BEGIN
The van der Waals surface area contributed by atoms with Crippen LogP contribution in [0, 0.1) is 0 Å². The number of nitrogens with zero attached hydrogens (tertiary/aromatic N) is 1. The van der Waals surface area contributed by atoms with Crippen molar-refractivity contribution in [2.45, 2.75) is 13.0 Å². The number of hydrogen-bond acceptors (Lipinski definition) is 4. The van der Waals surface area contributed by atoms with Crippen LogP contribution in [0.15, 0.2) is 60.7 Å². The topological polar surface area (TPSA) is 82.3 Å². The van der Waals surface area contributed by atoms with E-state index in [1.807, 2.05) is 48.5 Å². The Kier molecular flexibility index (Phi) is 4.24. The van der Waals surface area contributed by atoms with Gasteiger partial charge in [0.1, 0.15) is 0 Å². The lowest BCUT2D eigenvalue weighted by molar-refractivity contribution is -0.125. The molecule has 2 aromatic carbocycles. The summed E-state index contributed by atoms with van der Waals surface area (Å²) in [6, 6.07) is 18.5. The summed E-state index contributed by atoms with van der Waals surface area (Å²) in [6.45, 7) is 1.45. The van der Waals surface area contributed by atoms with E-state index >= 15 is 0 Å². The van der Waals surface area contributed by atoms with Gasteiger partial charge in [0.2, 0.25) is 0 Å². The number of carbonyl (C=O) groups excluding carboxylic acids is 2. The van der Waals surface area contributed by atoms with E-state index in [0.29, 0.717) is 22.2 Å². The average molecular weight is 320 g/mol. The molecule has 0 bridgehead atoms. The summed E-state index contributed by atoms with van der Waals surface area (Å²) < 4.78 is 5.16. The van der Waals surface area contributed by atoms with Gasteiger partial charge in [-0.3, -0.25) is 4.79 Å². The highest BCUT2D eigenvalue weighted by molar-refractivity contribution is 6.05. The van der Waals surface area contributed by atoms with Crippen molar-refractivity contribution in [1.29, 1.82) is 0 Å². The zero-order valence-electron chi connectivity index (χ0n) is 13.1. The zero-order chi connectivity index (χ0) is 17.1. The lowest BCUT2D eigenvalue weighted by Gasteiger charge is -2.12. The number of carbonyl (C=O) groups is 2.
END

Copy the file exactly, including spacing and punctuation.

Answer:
The van der Waals surface area contributed by atoms with Crippen LogP contribution in [0, 0.1) is 0 Å². The number of nitrogens with zero attached hydrogens (tertiary/aromatic N) is 1. The van der Waals surface area contributed by atoms with Crippen molar-refractivity contribution in [2.45, 2.75) is 13.0 Å². The number of hydrogen-bond acceptors (Lipinski definition) is 4. The van der Waals surface area contributed by atoms with Crippen LogP contribution in [0.15, 0.2) is 60.7 Å². The topological polar surface area (TPSA) is 82.3 Å². The van der Waals surface area contributed by atoms with E-state index in [1.807, 2.05) is 48.5 Å². The Kier molecular flexibility index (Phi) is 4.24. The van der Waals surface area contributed by atoms with Gasteiger partial charge in [0.1, 0.15) is 0 Å². The lowest BCUT2D eigenvalue weighted by molar-refractivity contribution is -0.125. The molecule has 2 aromatic carbocycles. The summed E-state index contributed by atoms with van der Waals surface area (Å²) in [6, 6.07) is 18.5. The summed E-state index contributed by atoms with van der Waals surface area (Å²) in [6.45, 7) is 1.45. The van der Waals surface area contributed by atoms with E-state index >= 15 is 0 Å². The van der Waals surface area contributed by atoms with Gasteiger partial charge in [0.2, 0.25) is 0 Å². The number of carbonyl (C=O) groups excluding carboxylic acids is 2. The van der Waals surface area contributed by atoms with E-state index in [0.29, 0.717) is 22.2 Å². The average molecular weight is 320 g/mol. The molecule has 0 bridgehead atoms. The summed E-state index contributed by atoms with van der Waals surface area (Å²) < 4.78 is 5.16. The van der Waals surface area contributed by atoms with Gasteiger partial charge in [-0.3, -0.25) is 4.79 Å². The highest BCUT2D eigenvalue weighted by molar-refractivity contribution is 6.05. The van der Waals surface area contributed by atoms with Crippen molar-refractivity contribution in [1.29, 1.82) is 0 Å². The zero-order valence-electron chi connectivity index (χ0n) is 13.1. The zero-order chi connectivity index (χ0) is 17.1. The lowest BCUT2D eigenvalue weighted by Gasteiger charge is -2.12. The number of carbonyl (C=O) groups is 2.